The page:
It’s that time of year where we all make our resolutions of a fit and healthier new year. Our dogs love to share our exercise plan, and it’s great to have a friend to keep you going and motivated.
We’ve listed a few exercise ideas and tips for beginners;
We all should walk with our dogs but don’t forget it’s a great exercise for us too. Not only does it give your dog a chance to lose energy and use their brain but it’s good for our mental health and meeting new people.
Playing games with your dog in the garden or a field is a really good exercise for you both. You can work on your dog’s training, which allows you to relax a little and makes for a more obedient dog. Playing fetch, even chasing your dog can be great fun, not forgetting calorie busting.
Many people take their dogs on a hike. But first, make sure you have taught your dog to walk on a loose lead rather than pulling. It will make for a much more tiring hike for you both otherwise.
- Make sure they are legal. They should be microchipped and have a dog tag on their collar.
- Use a harness rather than a collar.
- Plan your route first, making sure it is suitable for a dog.
- Watch the weather, it needs to be comfortable not too hot or cold.
- Let people know where you are going.
- Take water and snacks for you both and make sure you both stop and rest.
- Don’t forget to carry a First Aid kit for those unforeseen emergencies.
- Be prepared. Start slow and on easier, shorter routes. Build up you and your dog’s exercise levels and endurance.
- Keep an eye on their paws – check them regularly on your hike.
- Remember your lead etiquette, pick up poo, keep them on the lead, and do not allow them to bother other animals or wildlife.
Flyball is amazingly fast paced and energy driven. If you haven’t seen it, two teams compete against each other with their dogs running down a racing lane over a hurdle to trigger a ball to release at the end which they catch, then they return the ball to their owner. It’s a great way to meet other owners and fantastic exercise for you both. Flyball events can be found online.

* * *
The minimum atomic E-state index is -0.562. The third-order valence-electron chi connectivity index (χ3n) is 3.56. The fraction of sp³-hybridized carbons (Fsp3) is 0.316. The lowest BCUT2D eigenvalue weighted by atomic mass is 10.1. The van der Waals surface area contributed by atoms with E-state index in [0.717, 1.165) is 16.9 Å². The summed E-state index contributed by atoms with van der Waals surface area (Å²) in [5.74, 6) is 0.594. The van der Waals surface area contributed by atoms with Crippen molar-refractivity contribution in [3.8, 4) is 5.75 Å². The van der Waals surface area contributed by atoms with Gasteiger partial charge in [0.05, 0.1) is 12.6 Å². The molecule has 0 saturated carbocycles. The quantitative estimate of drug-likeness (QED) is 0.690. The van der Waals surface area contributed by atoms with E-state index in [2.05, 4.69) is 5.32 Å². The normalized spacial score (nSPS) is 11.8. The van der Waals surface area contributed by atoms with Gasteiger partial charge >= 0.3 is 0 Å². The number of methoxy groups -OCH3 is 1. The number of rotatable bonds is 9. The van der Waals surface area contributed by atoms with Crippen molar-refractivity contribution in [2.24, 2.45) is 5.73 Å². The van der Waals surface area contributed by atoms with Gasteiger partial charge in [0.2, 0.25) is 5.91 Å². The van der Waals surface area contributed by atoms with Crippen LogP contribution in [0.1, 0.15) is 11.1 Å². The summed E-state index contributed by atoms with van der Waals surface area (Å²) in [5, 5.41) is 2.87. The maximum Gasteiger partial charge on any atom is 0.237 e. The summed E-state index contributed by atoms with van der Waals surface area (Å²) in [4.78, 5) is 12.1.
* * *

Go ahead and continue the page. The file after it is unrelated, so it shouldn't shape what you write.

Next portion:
Is great for intelligent breeds with lots of energy such as collies. It involves lots of training to jump over obstacles, run up ramps and through tunnels. It’s great fun for those who become involved. There are plenty of agility clubs around to join and help you train your dog in the correct way. Most people will be familiar with it from watching Crufts.
In other words, Dog Yoga. Yoga is calming, relaxing and one of the best exercises for us. It can prove helpful with depression and mental health problems. Now, you can do it with your dog. You will do most of the poses yourself, and simply help to stretch your dog and massage them. Whatever you do don’t force your dog to take part and be aware of their body language. It’s a great way of bonding, relaxing and can mentally stimulate your dog. You can find courses online or look locally.
This takes a little bit more preparation.
- Firstly, check with your veterinary surgeon that your dog is fit enough to run with you. They will give them a thorough health check. They will give you an idea of your dog’s body condition and how fit they currently are, checking for any underlying conditions.
- It’s very important that if your dog is an adult if you are deciding to run with them. Puppies should have limited exercise in the first year to prevent damage to their bones.
- Be aware of your dog’s size, age and breed. Short nose breeds will no doubt struggle to breathe so it’s wise to find some other way to exercise together. Smaller dogs may find it difficult to keep up with your pace or the distance.
- Build your dog’s distance up gradually as you would yourself.
- Most of us know how long our dogs can walk. You may have a route you always do together. Begin with a twenty to a thirty-minute walking route. Something you are familiar with and walk often.
- Then, build yourself up to jog. Start for just five minutes. Slow jog, then walk, then jog and so on until you can both jog the entire way.
- Slowly increase your speed. As you did with the jogging do the same with the speed. Faster for five minutes then back to a gentle pace. Continue with this until you are both running the entire route.
- Always pay attention to your dog on the run. Make sure they are not limping or struggling in any way. If you think they are, stop and take a break. Do not over exercise your dog. Take the lead from them.
- Set your pace to your dog’s and not the other way around.
- Carry water for you both.
- Once you have built up your running to a reasonable standard, experiment with different routes.
- As with hiking, be mindful of the weather. Do not go if it’s too hot or too cold – watch for frost. It’s always sensible to go early morning or evening. Also, make sure they are legal with a microchip and dog tag.
- Do not allow your dog to eat before running, always eat after. Give your dog at least an hour after running before giving them food.
- Take your phone with you and tell someone where you are going.
Exercising with your dog not only strengthens the bond between you but makes for a more well-behaved pet. Training, the correct diet and mental stimulation means they are much more content and relaxed in their everyday lives reducing any behavioural problems.